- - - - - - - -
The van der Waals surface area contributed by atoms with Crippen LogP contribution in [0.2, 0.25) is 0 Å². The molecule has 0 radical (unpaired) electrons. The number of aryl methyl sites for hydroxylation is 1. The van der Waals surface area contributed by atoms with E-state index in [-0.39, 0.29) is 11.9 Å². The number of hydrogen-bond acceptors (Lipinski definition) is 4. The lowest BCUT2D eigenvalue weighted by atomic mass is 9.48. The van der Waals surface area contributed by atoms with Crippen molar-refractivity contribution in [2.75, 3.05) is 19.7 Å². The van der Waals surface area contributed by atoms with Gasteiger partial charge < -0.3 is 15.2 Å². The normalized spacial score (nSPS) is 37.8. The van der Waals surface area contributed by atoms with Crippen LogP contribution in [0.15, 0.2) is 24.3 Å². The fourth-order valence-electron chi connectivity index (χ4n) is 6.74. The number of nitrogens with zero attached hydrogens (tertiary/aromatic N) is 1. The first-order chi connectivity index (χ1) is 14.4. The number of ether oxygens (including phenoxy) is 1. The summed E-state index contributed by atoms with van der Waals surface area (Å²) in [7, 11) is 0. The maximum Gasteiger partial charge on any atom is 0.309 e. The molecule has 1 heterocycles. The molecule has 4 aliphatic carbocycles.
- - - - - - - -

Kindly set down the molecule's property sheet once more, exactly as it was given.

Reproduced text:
The van der Waals surface area contributed by atoms with Crippen LogP contribution in [0.2, 0.25) is 0 Å². The molecule has 0 radical (unpaired) electrons. The number of aryl methyl sites for hydroxylation is 1. The van der Waals surface area contributed by atoms with E-state index in [-0.39, 0.29) is 11.9 Å². The number of hydrogen-bond acceptors (Lipinski definition) is 4. The lowest BCUT2D eigenvalue weighted by atomic mass is 9.48. The van der Waals surface area contributed by atoms with Crippen molar-refractivity contribution in [2.75, 3.05) is 19.7 Å². The van der Waals surface area contributed by atoms with Gasteiger partial charge < -0.3 is 15.2 Å². The normalized spacial score (nSPS) is 37.8. The van der Waals surface area contributed by atoms with Crippen LogP contribution in [0.15, 0.2) is 24.3 Å². The fourth-order valence-electron chi connectivity index (χ4n) is 6.74. The number of nitrogens with zero attached hydrogens (tertiary/aromatic N) is 1. The first-order chi connectivity index (χ1) is 14.4. The number of ether oxygens (including phenoxy) is 1. The summed E-state index contributed by atoms with van der Waals surface area (Å²) in [7, 11) is 0. The maximum Gasteiger partial charge on any atom is 0.309 e. The molecule has 1 heterocycles. The molecule has 4 aliphatic carbocycles.